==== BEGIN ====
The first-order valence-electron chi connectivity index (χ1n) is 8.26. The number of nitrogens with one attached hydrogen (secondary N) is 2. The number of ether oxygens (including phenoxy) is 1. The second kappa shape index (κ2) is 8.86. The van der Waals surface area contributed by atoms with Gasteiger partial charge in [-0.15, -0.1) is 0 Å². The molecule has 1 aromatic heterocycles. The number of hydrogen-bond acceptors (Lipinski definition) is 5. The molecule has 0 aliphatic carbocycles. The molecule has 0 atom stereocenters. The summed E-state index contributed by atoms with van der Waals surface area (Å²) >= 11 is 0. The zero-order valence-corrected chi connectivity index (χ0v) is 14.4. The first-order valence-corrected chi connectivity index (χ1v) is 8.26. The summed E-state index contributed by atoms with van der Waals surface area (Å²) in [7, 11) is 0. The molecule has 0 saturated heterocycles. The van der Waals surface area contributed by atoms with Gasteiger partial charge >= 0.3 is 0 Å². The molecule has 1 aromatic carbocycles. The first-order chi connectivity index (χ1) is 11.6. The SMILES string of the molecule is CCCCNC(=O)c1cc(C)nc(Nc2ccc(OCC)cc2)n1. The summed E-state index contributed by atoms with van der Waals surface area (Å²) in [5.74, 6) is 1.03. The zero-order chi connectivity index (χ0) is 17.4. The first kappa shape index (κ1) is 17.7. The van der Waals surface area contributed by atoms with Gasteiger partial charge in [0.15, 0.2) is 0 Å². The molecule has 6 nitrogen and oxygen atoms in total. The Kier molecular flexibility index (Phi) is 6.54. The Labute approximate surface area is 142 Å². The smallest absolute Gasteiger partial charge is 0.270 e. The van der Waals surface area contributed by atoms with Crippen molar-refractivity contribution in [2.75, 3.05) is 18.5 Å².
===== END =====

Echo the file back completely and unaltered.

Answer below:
The first-order valence-electron chi connectivity index (χ1n) is 8.26. The number of nitrogens with one attached hydrogen (secondary N) is 2. The number of ether oxygens (including phenoxy) is 1. The second kappa shape index (κ2) is 8.86. The van der Waals surface area contributed by atoms with Gasteiger partial charge in [-0.15, -0.1) is 0 Å². The molecule has 1 aromatic heterocycles. The number of hydrogen-bond acceptors (Lipinski definition) is 5. The molecule has 0 aliphatic carbocycles. The molecule has 0 atom stereocenters. The summed E-state index contributed by atoms with van der Waals surface area (Å²) >= 11 is 0. The zero-order valence-corrected chi connectivity index (χ0v) is 14.4. The first-order valence-corrected chi connectivity index (χ1v) is 8.26. The summed E-state index contributed by atoms with van der Waals surface area (Å²) in [7, 11) is 0. The molecule has 0 saturated heterocycles. The van der Waals surface area contributed by atoms with Gasteiger partial charge >= 0.3 is 0 Å². The molecule has 1 aromatic carbocycles. The first-order chi connectivity index (χ1) is 11.6. The SMILES string of the molecule is CCCCNC(=O)c1cc(C)nc(Nc2ccc(OCC)cc2)n1. The summed E-state index contributed by atoms with van der Waals surface area (Å²) in [5.74, 6) is 1.03. The zero-order chi connectivity index (χ0) is 17.4. The first kappa shape index (κ1) is 17.7. The van der Waals surface area contributed by atoms with Gasteiger partial charge in [0.15, 0.2) is 0 Å². The molecule has 6 nitrogen and oxygen atoms in total. The Kier molecular flexibility index (Phi) is 6.54. The Labute approximate surface area is 142 Å². The smallest absolute Gasteiger partial charge is 0.270 e. The van der Waals surface area contributed by atoms with Crippen molar-refractivity contribution in [2.75, 3.05) is 18.5 Å².